Breathing new life into the CSR debate?November 2015
Catch me on a bad day and I’m likely to be as critical as anyone of current formulations of Corporate Social Responsibility (CSR). Ironic, then, that I was invited to champion the ‘No’ side of the argument when a recent Barclays Debate addressed the question ‘Is CSR Dead?’ The event was chaired by Matthew Taylor, chief executive of the Royal Society of Arts—and it produced an unexpected outcome, writes John Elkington, co-founder & chairman of Volans.
The proposition that the CSR agenda is dead was advanced by #TeamMark: Mark Kramer of FSG and the Shared Value Initiative, and Janet Voûte, global head of public affairs at Nestlé. Tough competition. With the Volkswagen debacle hanging over our heads, it was hard to see this turning out well for #TeamJohn—featuring yours truly and, riding shotgun, Patrick Thomas, ceo of Covestro (the former Bayer MaterialScience).
When Matthew took an initial audience poll, it was calculated that the room was 51% to 49% in favour of CSR being alive—though the actual vote was a few points higher, to CSR’s advantage.
In summary, #TeamMark argued: While CSR is a wonderful concept, unfortunately the way it works in practice falls short. To create transformational change, where companies become vehicles for social progress rather than harm, you have to get to the core of the business, to the CEO, to the business strategy. CSR is very rarely aligned to the culture, purpose and fundamental strategy of the company.
They continued: We don’t have time to convince companies to bring in values that ought to be important but which are not yet truly valued by the market in financial terms. Shared Value says there is opportunity for real profit and improved bottom line by pursuing new avenues that address your environmental footprint and by developing products that meet social needs in the populations you serve.
And #TeamJohn’s response? CSR is a deep-rooted, ongoing conversation across sectors about the role of business in society. It has been with us for a long time already and, very likely, it will be with us for a long time into the future. That said, it certainly has its problems. You need only look at Volkswagen, or the Dow Jones Sustainability Index’s ranking of VW as a sector leader just days before the crisis hit. So does that wipe out the case for CSR? Hardly. A few failures are no reason to throw the baby out with the bathwater.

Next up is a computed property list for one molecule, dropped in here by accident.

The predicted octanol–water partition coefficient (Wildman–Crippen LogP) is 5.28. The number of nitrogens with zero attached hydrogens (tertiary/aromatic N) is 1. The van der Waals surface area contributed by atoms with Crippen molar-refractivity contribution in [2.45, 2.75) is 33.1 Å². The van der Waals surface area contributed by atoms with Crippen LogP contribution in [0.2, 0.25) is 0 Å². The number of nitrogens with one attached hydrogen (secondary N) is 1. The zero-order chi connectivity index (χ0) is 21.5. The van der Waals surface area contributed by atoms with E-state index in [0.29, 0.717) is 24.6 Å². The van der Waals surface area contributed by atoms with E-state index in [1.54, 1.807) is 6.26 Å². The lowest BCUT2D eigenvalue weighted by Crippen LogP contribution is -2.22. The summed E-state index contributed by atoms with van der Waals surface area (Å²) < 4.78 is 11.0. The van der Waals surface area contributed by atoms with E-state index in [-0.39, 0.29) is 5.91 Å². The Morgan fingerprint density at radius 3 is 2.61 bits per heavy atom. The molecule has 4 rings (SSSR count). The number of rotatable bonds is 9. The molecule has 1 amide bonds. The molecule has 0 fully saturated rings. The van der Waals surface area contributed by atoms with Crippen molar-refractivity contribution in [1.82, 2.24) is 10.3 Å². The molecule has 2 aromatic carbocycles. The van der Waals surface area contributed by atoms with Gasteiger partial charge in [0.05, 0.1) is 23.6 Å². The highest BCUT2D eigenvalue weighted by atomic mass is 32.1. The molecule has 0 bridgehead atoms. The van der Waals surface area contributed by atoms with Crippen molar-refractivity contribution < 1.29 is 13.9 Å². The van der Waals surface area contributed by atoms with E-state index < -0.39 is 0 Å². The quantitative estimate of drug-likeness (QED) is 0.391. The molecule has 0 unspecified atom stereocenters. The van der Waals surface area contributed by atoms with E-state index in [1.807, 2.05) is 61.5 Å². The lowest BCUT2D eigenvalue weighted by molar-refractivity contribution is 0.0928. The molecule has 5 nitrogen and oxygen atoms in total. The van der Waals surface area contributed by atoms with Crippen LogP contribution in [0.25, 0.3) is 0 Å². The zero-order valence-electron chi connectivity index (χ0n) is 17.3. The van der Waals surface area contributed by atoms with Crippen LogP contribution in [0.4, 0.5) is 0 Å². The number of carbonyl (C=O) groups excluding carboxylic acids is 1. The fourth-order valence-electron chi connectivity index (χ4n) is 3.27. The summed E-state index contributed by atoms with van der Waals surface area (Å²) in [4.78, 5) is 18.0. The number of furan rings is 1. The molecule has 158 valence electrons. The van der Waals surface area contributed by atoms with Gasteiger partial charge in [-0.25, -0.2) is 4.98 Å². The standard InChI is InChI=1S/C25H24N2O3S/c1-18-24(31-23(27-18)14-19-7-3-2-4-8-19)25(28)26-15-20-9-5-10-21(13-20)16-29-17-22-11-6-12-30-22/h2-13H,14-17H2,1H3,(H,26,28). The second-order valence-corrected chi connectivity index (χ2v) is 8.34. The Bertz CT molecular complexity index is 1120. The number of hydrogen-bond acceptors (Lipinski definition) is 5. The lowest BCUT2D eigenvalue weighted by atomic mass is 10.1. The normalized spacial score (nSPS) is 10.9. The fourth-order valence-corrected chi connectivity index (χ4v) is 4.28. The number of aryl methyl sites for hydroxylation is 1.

CSR is not dead, we concluded, but there is a big question about whether it is fit for purpose. Values tend to drift. Think about Barclays itself, with its founding Quaker values, but recent travails have impacted both reputation and the bottom line. At its best, effective CSR delivers Responsibility, Accountability, Transparency and Sustainability—but the lead has to come from the top.
I suspect many CSR professionals were on tenterhooks when the final vote came, feeling that the Shared Value agenda must have made up some ground. But when Matthew gave the results from the room and the online audience, we were stunned to hear that the needle had swung to 75% in favour of our ‘Undead’ position.
In truth, the question posed is one where Mark and I were probably aligned from the outset. I see Shared Value as having a crucial role [in what/for what]. But as an approach that stresses Win-Win outcomes, rather than Win-Win-Win (Triple Bottom Line) outcomes, it by definition fails to deal with the Win-Lose challenges that are shot through the wider sustainability debate.
So, inevitably, the debate continues.
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